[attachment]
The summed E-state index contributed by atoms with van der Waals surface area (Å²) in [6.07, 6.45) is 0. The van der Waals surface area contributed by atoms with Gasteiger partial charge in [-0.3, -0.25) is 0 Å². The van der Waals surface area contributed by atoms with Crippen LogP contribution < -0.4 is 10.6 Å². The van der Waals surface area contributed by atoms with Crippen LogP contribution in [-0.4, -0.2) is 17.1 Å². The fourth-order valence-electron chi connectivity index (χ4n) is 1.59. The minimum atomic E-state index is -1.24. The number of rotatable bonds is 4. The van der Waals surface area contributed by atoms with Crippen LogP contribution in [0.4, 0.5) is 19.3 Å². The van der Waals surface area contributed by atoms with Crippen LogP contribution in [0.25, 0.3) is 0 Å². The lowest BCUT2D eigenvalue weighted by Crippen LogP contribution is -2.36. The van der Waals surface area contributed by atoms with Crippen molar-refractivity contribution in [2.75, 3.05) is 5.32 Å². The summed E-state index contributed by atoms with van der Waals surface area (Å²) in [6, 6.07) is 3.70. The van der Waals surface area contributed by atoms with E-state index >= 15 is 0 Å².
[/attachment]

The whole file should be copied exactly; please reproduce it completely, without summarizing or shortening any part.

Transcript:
The summed E-state index contributed by atoms with van der Waals surface area (Å²) in [6.07, 6.45) is 0. The van der Waals surface area contributed by atoms with Gasteiger partial charge in [-0.3, -0.25) is 0 Å². The van der Waals surface area contributed by atoms with Crippen LogP contribution < -0.4 is 10.6 Å². The van der Waals surface area contributed by atoms with Crippen LogP contribution in [-0.4, -0.2) is 17.1 Å². The fourth-order valence-electron chi connectivity index (χ4n) is 1.59. The minimum atomic E-state index is -1.24. The number of rotatable bonds is 4. The van der Waals surface area contributed by atoms with Crippen LogP contribution in [0.4, 0.5) is 19.3 Å². The van der Waals surface area contributed by atoms with Crippen LogP contribution in [0.25, 0.3) is 0 Å². The lowest BCUT2D eigenvalue weighted by Crippen LogP contribution is -2.36. The van der Waals surface area contributed by atoms with Crippen molar-refractivity contribution in [2.75, 3.05) is 5.32 Å². The summed E-state index contributed by atoms with van der Waals surface area (Å²) in [6, 6.07) is 3.70. The van der Waals surface area contributed by atoms with E-state index >= 15 is 0 Å².